Submitted to: Journal of Environmental Quality
Publication Type: Peer Reviewed Journal
Publication Acceptance Date: August 10, 1998
Publication Date: N/A
Interpretive Summary: Pesticides are used by farmers and landowners to control weeds, insects, and plant diseases. A portion of the pesticide may be transported by rainfall through the soil and eventually migrate to groundwater sources. The sandy, Coastal Plain region of North Carolina may be susceptible to pesticide leaching due to the high pesticide usage; sandy, low organic matter soils; high rainfall; and shallow water tables. Because a high proportion of the general public in this region relies heavily on groundwater as a drinking water source, the USDA initiated a study in a watershed (Herrings Marsh Run, Duplin Co., NC) to determine if pesticides were present. The HMR watershed is typical of other watersheds in the region and has some intensive animal and agricultural production. Groundwater samples were collected from 92 wells on 21 farms from 1993 to 1996 and were sampled for 11 commonly used pesticides by farmers and landowners within the watershed. No pesticides were detected in 88 of the 92 wells tested over the three-year period. Pesticides were detected in four wells, but the concentrations were usually below the health advisory level. The high number of wells (95%) without pesticide detections suggests that pesticides had a minimal impact on the quality of HMR groundwater.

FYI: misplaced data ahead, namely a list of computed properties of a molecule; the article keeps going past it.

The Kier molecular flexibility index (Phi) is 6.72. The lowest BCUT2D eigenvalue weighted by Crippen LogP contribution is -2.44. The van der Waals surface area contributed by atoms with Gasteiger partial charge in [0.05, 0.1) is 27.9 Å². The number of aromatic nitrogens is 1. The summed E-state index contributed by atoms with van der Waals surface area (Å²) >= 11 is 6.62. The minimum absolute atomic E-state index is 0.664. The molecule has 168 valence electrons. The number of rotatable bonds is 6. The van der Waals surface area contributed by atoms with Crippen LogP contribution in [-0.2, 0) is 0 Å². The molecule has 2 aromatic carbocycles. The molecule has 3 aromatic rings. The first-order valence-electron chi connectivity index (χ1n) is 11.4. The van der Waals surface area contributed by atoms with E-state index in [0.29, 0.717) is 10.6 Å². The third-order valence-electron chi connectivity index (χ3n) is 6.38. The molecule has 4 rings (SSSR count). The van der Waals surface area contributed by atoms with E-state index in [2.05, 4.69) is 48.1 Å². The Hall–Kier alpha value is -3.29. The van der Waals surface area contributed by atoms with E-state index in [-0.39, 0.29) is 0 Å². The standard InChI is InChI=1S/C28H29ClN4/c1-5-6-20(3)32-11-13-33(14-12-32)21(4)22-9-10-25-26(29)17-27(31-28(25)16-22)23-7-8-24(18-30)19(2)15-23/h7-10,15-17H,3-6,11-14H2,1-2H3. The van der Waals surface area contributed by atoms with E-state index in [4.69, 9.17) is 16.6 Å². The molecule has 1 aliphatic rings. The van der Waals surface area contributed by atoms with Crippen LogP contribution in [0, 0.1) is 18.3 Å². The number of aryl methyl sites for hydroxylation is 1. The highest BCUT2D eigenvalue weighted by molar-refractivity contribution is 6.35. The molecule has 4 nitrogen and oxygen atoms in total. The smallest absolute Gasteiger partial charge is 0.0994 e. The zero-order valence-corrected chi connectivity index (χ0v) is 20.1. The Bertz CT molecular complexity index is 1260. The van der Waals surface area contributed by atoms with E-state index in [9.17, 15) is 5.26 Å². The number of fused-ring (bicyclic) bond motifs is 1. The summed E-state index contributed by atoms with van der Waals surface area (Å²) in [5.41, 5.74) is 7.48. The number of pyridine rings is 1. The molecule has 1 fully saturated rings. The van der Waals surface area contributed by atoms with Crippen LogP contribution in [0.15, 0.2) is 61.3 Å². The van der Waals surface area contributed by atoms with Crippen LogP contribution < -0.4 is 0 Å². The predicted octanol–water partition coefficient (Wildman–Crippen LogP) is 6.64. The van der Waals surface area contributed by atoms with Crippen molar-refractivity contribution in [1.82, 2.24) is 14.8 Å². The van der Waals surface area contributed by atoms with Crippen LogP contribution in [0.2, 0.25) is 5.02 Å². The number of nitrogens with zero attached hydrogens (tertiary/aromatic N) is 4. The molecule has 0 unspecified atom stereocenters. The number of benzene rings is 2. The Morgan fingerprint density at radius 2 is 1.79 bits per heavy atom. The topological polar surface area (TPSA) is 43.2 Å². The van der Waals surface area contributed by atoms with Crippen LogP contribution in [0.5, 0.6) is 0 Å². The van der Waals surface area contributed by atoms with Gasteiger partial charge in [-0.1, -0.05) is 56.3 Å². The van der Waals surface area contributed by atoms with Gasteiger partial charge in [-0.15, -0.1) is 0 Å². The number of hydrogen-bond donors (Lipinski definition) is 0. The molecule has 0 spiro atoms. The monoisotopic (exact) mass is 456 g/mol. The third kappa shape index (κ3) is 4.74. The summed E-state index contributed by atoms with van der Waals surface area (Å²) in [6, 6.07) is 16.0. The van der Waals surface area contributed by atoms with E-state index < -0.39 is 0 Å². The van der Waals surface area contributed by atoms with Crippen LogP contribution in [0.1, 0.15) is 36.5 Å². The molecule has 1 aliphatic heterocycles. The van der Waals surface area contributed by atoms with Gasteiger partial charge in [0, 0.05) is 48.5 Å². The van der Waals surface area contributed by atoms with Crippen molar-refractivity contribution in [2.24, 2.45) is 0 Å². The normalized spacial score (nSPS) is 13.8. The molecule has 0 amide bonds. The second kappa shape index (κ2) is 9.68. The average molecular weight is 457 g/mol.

Technical Abstract: Pesticide and metabolite detection in drinking water sources is of concern because of potential health risks due to consumption of water containing these compounds. A 3-yr study was conducted to assess the presence of pesticides and metabolites in shallow groundwater of a USDA Water Quality Demonstration Project. Ninety-two shallow groundwater monitoring wells were installed in and around the Herrings Marsh Run (HMR) watershed located in the Coastal Plain region of southeastern North Carolina. Water samples were collected monthly from March 1993 to March 1995 and collected quarterly for the remainder of 1995 and early 1996. Samples were initially screened for triazine and chloroacetamide herbicides using immunoassay techniques, and positive detections were further analyzed for additional pesticides using gas chromatographic (GC) and GC/MS (mass spectrometric) procedures. During the study period, GC and GC/MS results revealed that the majority (95%) of the wells had no detections for 11 pesticides commonly used in the watershed. Pesticides were consistently detected in four wells, but the concentrations were usually below the health advisory limit. Among the four wells, alachlor was the most frequently detected pesticide. The high number of wells without pesticide detections suggests that pesticides have had a minimal impact on the quality of HMR shallow groundwater.